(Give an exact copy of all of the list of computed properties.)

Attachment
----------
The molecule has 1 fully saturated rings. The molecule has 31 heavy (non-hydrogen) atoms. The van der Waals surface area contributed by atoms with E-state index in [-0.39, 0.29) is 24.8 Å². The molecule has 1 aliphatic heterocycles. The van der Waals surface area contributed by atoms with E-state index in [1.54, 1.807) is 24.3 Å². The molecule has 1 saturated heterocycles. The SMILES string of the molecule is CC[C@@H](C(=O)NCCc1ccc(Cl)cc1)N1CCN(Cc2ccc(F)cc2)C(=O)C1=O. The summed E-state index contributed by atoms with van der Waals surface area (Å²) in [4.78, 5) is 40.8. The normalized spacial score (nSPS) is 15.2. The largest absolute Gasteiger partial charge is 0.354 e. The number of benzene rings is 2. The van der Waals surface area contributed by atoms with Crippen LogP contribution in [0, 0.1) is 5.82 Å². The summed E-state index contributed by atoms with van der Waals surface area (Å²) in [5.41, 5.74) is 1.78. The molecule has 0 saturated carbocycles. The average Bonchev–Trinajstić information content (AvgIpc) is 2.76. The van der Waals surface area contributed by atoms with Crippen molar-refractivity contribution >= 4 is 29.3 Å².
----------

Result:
The molecule has 1 fully saturated rings. The molecule has 31 heavy (non-hydrogen) atoms. The van der Waals surface area contributed by atoms with E-state index in [-0.39, 0.29) is 24.8 Å². The molecule has 1 aliphatic heterocycles. The van der Waals surface area contributed by atoms with E-state index in [1.54, 1.807) is 24.3 Å². The molecule has 1 saturated heterocycles. The SMILES string of the molecule is CC[C@@H](C(=O)NCCc1ccc(Cl)cc1)N1CCN(Cc2ccc(F)cc2)C(=O)C1=O. The summed E-state index contributed by atoms with van der Waals surface area (Å²) in [4.78, 5) is 40.8. The normalized spacial score (nSPS) is 15.2. The largest absolute Gasteiger partial charge is 0.354 e. The number of benzene rings is 2. The van der Waals surface area contributed by atoms with Crippen LogP contribution in [0, 0.1) is 5.82 Å². The summed E-state index contributed by atoms with van der Waals surface area (Å²) in [5.41, 5.74) is 1.78. The molecule has 0 saturated carbocycles. The average Bonchev–Trinajstić information content (AvgIpc) is 2.76. The van der Waals surface area contributed by atoms with Crippen molar-refractivity contribution >= 4 is 29.3 Å².